Chancellor George Blumenthal and Mayor Hilary Bryant co-hosted the inaugural “Ed Talks” on Oct. 17 in downtown Santa Cruz as a part of the Founders Celebration, a series of events celebrating innovation, creativity and the arts. Inspired by the popular web series “TED Talks,” Ed Talks showcased three UCSC professors, David Haussler, Terrie Williams and Alan Christy, and their respective areas of expertise.

The event, which invited communities from both the campus and the city to attend the inception of the talks, sold out in less than 24 hours.

“They were three great speakers, and they were really diverse,” said Santa Cruz resident Jack Cheney. “It was also a well-informed audience, everyone applauded for the same things.”

The event also marked the unveiling of a collaborative publication between the campus and the city. The first issue, “Santa Cruz: A Vibrant Hub of Tech Innovation,” chronicles the many reasons why Santa Cruz is full of potential.

“The university and the town have come such a long way in collaboration,” Bryant said. “Santa Cruz is working on strengthening its tech community, and we can’t do it without the university.”

Chancellor Blumenthal expressed a similar sentiment.

“We now run a ticket booth for campus events in the city, and there are talks of merging fire departments,” Chancellor Blumenthal said. “Sharing institutions will even help the students. We’ll have more money to give back to you. I see it as a win-win-win.”

The first of the three speakers was UCSC biomolecular engineering professor and bioinformatician David Haussler. Haussler began his speech with a staggering fact.

“In the one minute it took me to get to this stage one person died of cancer,” Haussler said.

Haussler proposed a new way to approach cancer research, suggesting that we treat it with the intricacy it deserves.

“The complexity is staggering, every tumor is different,” Haussler said.

In order to make sense of the overwhelming amount of data, Haussler and his team have created a database that stores massive amounts of information.  The project, named Cancer Genome Hub, receives three million hits per week.

His goal is to familiarize the database to researchers and medical centers around the world, because the more entries of cancer data there are, the higher the likelihood of drawing statistical patterns. This is proving to be a challenge, as many individual centers do not release information to the public.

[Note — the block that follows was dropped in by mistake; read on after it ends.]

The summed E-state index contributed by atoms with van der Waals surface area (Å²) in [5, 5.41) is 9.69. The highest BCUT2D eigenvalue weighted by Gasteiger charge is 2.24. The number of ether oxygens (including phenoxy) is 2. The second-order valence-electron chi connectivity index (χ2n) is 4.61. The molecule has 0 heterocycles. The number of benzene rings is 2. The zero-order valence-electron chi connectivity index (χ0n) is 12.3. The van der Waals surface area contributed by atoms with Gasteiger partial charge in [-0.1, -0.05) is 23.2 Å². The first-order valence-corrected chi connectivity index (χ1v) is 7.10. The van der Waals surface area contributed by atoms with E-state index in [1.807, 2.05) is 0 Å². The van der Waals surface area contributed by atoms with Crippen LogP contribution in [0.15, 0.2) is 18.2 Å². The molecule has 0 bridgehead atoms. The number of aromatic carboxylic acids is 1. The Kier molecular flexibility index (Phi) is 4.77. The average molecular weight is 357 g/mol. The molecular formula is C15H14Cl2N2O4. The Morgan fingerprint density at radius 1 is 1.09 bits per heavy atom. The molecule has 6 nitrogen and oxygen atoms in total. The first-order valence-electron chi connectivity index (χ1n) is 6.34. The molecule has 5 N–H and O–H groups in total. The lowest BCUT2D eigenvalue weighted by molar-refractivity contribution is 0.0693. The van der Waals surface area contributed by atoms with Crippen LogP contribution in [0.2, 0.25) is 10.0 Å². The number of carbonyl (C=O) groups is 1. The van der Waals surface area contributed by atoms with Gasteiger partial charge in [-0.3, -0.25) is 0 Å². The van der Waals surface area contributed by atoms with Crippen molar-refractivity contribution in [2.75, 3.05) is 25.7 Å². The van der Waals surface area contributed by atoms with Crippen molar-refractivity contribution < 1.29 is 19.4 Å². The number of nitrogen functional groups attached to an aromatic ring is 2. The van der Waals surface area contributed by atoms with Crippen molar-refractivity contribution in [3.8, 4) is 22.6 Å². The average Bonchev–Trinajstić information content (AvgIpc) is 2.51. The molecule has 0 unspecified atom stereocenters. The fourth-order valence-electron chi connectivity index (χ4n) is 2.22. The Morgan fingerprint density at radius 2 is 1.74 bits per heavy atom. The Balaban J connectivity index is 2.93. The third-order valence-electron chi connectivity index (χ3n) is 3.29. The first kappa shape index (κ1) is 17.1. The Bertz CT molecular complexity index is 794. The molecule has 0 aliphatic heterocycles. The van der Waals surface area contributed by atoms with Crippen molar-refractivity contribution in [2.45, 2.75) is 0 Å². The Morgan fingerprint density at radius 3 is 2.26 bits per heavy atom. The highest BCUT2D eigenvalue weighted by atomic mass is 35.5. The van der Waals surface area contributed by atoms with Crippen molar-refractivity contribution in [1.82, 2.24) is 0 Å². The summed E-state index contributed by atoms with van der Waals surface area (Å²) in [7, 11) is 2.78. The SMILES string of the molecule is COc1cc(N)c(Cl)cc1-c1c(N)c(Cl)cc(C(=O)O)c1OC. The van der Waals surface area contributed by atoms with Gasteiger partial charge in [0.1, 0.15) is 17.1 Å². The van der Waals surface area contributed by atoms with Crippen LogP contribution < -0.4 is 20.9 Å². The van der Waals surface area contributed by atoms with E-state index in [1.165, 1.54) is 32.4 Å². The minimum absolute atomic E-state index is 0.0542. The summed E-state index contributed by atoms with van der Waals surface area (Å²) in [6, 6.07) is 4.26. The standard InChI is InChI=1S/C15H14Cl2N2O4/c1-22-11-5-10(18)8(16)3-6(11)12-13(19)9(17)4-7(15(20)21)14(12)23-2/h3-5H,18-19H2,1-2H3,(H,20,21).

“We need to stand up and demand the data,” Haussler said.

The second speaker, Terrie Williams, is a UCSC professor of ecology and evolutionary biology and the principal investigator at the mammalian physiology lab at the Long Marine Lab.

She had an arsenal of statistics about declining wildlife, including the fact that 25 percent of mammals are classified as endangered species, and 50 percent of mammal species are declining. After accepting an offer to take in an orphaned Hawaiian monk seal, Williams and her team began to study the characteristics pertaining to the species’ decline, and thus learned more about the problems facing endangered species.

“But this is only half the story,” Williams said. “We also work with people. If people don’t care about endangered species, we have no hope.”

Williams works with children, students and adults, encouraging them to combine science with compassion in order to benefit the plight of these animals.

The final speaker was UCSC professor of Japanese history Alan Christy.

“David is tackling cancer, Terrie is saving species, how’s the historian going to step up?” Christy said.

Behind him were projected images taken in Okinawa, Japan amid U.S. occupation, which happened during and shortly after World War II. The photos were taken by a Santa Cruz resident and capture a vibrant culture — one that was significantly altered after the land was bulldozed to build a U.S. military base.

These photos inspired the Gale Project, an interactive photo gallery developed by students in Christy’s senior seminar class, which will run at the Sesnon Gallery on campus and in Okinawa. The gallery features testimonies of both American troops and Okinawan citizens present when the photos were taken. The exhibit aims to shed light on a complex history.

“Instead of giving students a textbook or lecturing at them about Okinawan history,” Christy said. “I am inviting them to generate their own understanding of history out of primary sources.”

After all of the speakers finished their talks, there was a distinct buzz of excitement among the guests as the event winded down.

“So what do you think, should we do this again?” Chancellor Blumenthal said to the crowd.

The audience replied with unanimous applause.